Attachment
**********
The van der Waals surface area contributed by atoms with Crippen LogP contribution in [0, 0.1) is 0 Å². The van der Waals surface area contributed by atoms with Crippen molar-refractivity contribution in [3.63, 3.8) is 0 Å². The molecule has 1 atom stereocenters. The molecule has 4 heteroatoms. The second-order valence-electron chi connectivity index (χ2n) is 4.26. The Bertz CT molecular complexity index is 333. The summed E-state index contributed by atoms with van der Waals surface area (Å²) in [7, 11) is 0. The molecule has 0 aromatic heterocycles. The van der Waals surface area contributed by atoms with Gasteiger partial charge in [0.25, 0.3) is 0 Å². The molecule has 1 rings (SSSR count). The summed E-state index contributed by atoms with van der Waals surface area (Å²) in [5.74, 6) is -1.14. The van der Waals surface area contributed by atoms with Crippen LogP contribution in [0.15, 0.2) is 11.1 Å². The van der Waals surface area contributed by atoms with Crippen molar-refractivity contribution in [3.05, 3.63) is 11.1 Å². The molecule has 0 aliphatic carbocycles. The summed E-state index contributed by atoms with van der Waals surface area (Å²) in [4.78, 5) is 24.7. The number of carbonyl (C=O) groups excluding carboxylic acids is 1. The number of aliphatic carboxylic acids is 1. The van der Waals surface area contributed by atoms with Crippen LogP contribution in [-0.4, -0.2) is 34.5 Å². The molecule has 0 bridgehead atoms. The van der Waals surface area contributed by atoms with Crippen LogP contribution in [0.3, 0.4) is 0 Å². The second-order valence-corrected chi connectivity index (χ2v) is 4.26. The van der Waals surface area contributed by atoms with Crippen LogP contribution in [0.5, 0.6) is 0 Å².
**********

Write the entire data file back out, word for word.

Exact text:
The van der Waals surface area contributed by atoms with Crippen LogP contribution in [0, 0.1) is 0 Å². The van der Waals surface area contributed by atoms with Crippen molar-refractivity contribution in [3.63, 3.8) is 0 Å². The molecule has 1 atom stereocenters. The molecule has 4 heteroatoms. The second-order valence-electron chi connectivity index (χ2n) is 4.26. The Bertz CT molecular complexity index is 333. The summed E-state index contributed by atoms with van der Waals surface area (Å²) in [7, 11) is 0. The molecule has 0 aromatic heterocycles. The van der Waals surface area contributed by atoms with Gasteiger partial charge in [0.25, 0.3) is 0 Å². The molecule has 1 rings (SSSR count). The summed E-state index contributed by atoms with van der Waals surface area (Å²) in [5.74, 6) is -1.14. The van der Waals surface area contributed by atoms with Crippen LogP contribution in [0.15, 0.2) is 11.1 Å². The van der Waals surface area contributed by atoms with Crippen molar-refractivity contribution in [3.05, 3.63) is 11.1 Å². The molecule has 0 aliphatic carbocycles. The summed E-state index contributed by atoms with van der Waals surface area (Å²) in [4.78, 5) is 24.7. The number of carbonyl (C=O) groups excluding carboxylic acids is 1. The number of aliphatic carboxylic acids is 1. The van der Waals surface area contributed by atoms with Crippen LogP contribution in [-0.4, -0.2) is 34.5 Å². The molecule has 0 bridgehead atoms. The van der Waals surface area contributed by atoms with Crippen LogP contribution in [0.3, 0.4) is 0 Å². The second-order valence-corrected chi connectivity index (χ2v) is 4.26. The van der Waals surface area contributed by atoms with Crippen LogP contribution in [0.5, 0.6) is 0 Å².